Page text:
Here's a thought provoking question; what is a native species? When does it move far enough from where it is now, to where it goes to, to become a non-native species? This isn't a question from your biology class, it is a real quandary. For instance, the goldspotted oak borer is an invasive species in Southern California, but its origin isn't that far off- Northern Mexico and parts of Arizona. I discussed this with reporter Clint Williams last week, to support his excellent article in Mother Nature News, Imported firewood can be more dangerous than fire. Crossing a major biological divide- like a huge desert- is just as potentially damaging as crossing the Atlantic or Pacific ocean, when it comes to the transport of pests.
This issue also came up in a recent email from the Don't Move Firewood advice line. So let's take a look at that!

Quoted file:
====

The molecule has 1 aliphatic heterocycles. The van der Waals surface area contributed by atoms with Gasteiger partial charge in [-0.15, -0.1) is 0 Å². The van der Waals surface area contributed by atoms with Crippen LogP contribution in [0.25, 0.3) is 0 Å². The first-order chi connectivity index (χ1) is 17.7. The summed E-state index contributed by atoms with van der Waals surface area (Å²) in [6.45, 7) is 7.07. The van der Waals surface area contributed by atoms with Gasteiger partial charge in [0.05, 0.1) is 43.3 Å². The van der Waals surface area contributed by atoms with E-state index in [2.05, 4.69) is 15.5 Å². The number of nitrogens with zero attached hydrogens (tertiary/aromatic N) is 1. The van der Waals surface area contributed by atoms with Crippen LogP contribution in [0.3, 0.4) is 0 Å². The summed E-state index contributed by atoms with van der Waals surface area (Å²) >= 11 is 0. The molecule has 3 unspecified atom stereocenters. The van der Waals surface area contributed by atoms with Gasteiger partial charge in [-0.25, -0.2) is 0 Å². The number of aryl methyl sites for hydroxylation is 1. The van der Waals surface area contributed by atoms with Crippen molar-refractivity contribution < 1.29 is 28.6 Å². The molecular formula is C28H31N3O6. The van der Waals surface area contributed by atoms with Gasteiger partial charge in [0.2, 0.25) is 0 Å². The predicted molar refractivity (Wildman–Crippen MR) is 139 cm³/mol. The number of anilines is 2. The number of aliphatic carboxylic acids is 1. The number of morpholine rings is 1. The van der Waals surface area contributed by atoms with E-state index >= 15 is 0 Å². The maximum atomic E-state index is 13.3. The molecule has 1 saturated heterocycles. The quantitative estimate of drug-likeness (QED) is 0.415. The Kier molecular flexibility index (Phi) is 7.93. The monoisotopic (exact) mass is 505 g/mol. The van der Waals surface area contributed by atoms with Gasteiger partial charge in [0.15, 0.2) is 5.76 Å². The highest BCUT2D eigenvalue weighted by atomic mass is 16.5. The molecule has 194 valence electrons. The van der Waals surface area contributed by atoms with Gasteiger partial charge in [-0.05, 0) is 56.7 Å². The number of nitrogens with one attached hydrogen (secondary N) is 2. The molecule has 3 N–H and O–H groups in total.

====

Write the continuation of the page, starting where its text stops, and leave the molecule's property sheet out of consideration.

Dear Don't Move Firewood,
Dandelion seeds are light and fluffy so they will blow long distances and spread. Burdocks cling to jeans and fur and are carried long distances to spread species. Transporting species from one region to another helps nature. The insects and the trees are both part of nature.
You are misunderstanding the issue at hand. Don't Move Firewood isn't because we are concerned that native, natural, local insects will be spread throughout their appropriate habitats. This isn't about creatures that belong in the landscape. This is about invasive species. Invasives are things that reproduce, damage, and even kill in an out of control fashion, because they do not belong. Insects and trees are part of nature, but these particular insects are NOT part of this nature. These insects and diseases belong in far off lands, or at least biologically separate lands, where they originally evolved. When people move them, they escape "nature" in the truest sense, and grow out of control. Transporting these species is destructive.
Thanks for reading.